During a median follow-up of 8 years, there were 484,887 deaths, 67,227 coronary heart disease events, and 62,523 strokes. Compared with patients in quartile 1, those in quartiles 2, 3, and 4 had a 10%, 32%, and 80% higher risk of death. For coronary heart disease, the respective hazard ratios for quartiles 2, 3, 4 were 2.11, 3.59, and 5.92, all of which were statistically significant compared with quartile 1. For stroke, the hazard ratios for quartiles 2, 3, and 4 were 2.05, 3.63, and 6.60, respectively. Similar trends were observed for end-stage renal disease.

Could Variability Be Added to EMRs?

To TCTMD, Kovesdy said visit-to-visit variability in blood pressure is not used in clinical practice, but added that the variable is potentially easy to obtain with electronic heath records. He said physicians are always on the lookout for “red flags” in their patients, and variation in systolic blood pressure is potentially something that could be used to identify higher-risk patients if incorporated into computerized records.

“Most patients have longitudinal blood pressures recorded, and it would take a fairly simple and rudimentary algorithm to calculate variability,” said Kovesdy. “All it would take to factor it in would be the longitudinal blood pressure measurements the patient has had and to compute any number of markers of variability. We used a simple standard deviation, but there are potentially more sophisticated, more accurate measures.”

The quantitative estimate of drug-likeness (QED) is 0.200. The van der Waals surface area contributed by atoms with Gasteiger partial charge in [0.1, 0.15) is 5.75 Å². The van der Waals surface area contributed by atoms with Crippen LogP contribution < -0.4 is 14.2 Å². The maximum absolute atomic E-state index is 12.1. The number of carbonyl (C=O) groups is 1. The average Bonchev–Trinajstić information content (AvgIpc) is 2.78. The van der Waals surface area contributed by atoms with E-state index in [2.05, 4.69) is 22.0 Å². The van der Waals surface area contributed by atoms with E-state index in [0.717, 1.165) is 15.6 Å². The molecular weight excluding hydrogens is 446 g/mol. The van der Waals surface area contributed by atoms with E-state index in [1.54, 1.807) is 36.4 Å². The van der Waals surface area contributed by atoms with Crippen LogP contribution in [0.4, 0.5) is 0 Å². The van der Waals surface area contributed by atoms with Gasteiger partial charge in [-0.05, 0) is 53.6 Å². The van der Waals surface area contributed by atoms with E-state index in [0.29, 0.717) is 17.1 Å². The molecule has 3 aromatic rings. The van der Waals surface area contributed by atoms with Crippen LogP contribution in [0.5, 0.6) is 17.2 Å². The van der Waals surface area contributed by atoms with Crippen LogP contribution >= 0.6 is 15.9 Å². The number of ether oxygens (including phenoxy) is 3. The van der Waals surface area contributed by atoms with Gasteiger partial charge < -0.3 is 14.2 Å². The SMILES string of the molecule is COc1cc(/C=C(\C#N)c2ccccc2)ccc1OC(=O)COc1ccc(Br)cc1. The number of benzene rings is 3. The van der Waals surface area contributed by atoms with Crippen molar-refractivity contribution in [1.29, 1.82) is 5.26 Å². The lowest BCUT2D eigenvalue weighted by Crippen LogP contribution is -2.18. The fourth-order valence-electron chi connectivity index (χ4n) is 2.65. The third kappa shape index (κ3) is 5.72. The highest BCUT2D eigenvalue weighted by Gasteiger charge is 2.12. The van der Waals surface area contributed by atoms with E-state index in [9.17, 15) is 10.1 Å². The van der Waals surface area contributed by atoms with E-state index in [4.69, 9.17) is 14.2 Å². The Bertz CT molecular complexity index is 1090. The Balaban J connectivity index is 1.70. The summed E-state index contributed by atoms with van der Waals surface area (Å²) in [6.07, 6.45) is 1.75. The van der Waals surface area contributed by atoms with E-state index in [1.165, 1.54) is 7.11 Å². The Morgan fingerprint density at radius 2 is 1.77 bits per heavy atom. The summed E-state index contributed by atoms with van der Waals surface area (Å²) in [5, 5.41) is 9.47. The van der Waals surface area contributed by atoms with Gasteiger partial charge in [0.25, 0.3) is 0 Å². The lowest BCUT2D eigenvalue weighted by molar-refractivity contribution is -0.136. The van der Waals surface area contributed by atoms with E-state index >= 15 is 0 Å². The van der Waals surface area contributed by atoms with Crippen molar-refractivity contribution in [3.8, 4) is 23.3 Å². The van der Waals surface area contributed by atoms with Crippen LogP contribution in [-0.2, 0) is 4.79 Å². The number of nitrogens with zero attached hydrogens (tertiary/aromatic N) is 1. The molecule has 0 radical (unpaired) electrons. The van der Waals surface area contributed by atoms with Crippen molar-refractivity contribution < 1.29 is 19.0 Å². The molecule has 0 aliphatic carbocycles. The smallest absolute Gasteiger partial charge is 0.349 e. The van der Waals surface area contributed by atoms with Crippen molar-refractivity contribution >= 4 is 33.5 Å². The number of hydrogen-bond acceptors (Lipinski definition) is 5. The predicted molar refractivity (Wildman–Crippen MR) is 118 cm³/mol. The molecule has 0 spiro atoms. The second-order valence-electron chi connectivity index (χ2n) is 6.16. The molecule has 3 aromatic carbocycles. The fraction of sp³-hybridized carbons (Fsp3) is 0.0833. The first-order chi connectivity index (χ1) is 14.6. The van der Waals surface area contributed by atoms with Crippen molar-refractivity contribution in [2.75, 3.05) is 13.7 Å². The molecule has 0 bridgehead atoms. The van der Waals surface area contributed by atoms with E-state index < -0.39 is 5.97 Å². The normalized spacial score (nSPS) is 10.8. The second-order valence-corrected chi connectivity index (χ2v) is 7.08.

The real question, Kovesdy told TCTMD, is what the results “really mean.” It’s possible visit-to-visit variability in systolic blood pressure is simply a marker of inherent patient risk and not the cause of adverse outcomes per se. While such variability might not be the target for an intervention, it could serve as a means to identify patients in need of closer monitoring, he suggested.

This inconsistency might also be a marker of poor medication adherence. “For somebody who is on antihypertensive medication, if they take the medication on and off, they might have these large swings in high and low blood pressure,” he said. “In this case, we don’t know if the swings in blood pressure are directly related to adherence, but if they were, improved adherence could potentially lead to better outcomes.”